1

In book "Agents of Empire: Knights, Corsairs, Jesuits and Spies in the Sixteenth-Century Mediterranean World" Written by: Noel Malcolm, there is this sentence:

Sultan Suleyman the Magnificent was apparentlly spoiling for a fight with Venice, and may even have welcomed an incident in early 1537 when a hot-headed Venecian naval commander, Alesandro Conferini, attaced three Ottoman ships and sank two of them, the realy giving Suleyman a pretext for war.

My question is: Why author, british-english native, write "have welcomed", but no "has welcomed".

  • 5
    The author wrote a form of may have welcomed – the may is a modal verb. – J.R. Mar 4 '17 at 22:00
  • 2
    The verb which follows a modal verbs is always in the infinitive form. – StoneyB on hiatus Mar 5 '17 at 0:39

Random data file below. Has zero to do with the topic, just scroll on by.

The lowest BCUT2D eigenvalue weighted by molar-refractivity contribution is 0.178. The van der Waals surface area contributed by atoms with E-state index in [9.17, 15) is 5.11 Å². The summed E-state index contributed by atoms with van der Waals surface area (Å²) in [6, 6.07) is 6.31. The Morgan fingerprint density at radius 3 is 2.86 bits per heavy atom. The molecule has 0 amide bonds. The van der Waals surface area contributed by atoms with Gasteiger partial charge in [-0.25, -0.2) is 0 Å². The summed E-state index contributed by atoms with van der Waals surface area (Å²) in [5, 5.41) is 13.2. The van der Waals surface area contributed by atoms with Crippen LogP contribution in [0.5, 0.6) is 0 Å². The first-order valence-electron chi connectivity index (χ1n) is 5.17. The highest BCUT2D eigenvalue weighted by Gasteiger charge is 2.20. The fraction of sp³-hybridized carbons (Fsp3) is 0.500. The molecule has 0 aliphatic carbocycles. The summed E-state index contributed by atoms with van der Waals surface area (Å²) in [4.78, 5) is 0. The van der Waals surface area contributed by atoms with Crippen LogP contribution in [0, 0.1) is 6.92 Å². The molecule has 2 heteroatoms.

• 1
    The "have" is associated with "may", as in "may have", rather than with "welcomed", as you have it bolded. – fixer1234 Mar 5 '17 at 3:05
3

Apparently you don't see that the whole verb in the sentence is may have welcomed. We usually use an infinitive after modal verbs. May is a modal verb and have welcomed is a perfect infinitive.

  • I would mention the interfering "even". – user178049 Mar 5 '17 at 4:39

Your Answer

By clicking “Post Your Answer”, you agree to our terms of service, privacy policy and cookie policy

Not the answer you're looking for? Browse other questions tagged or ask your own question.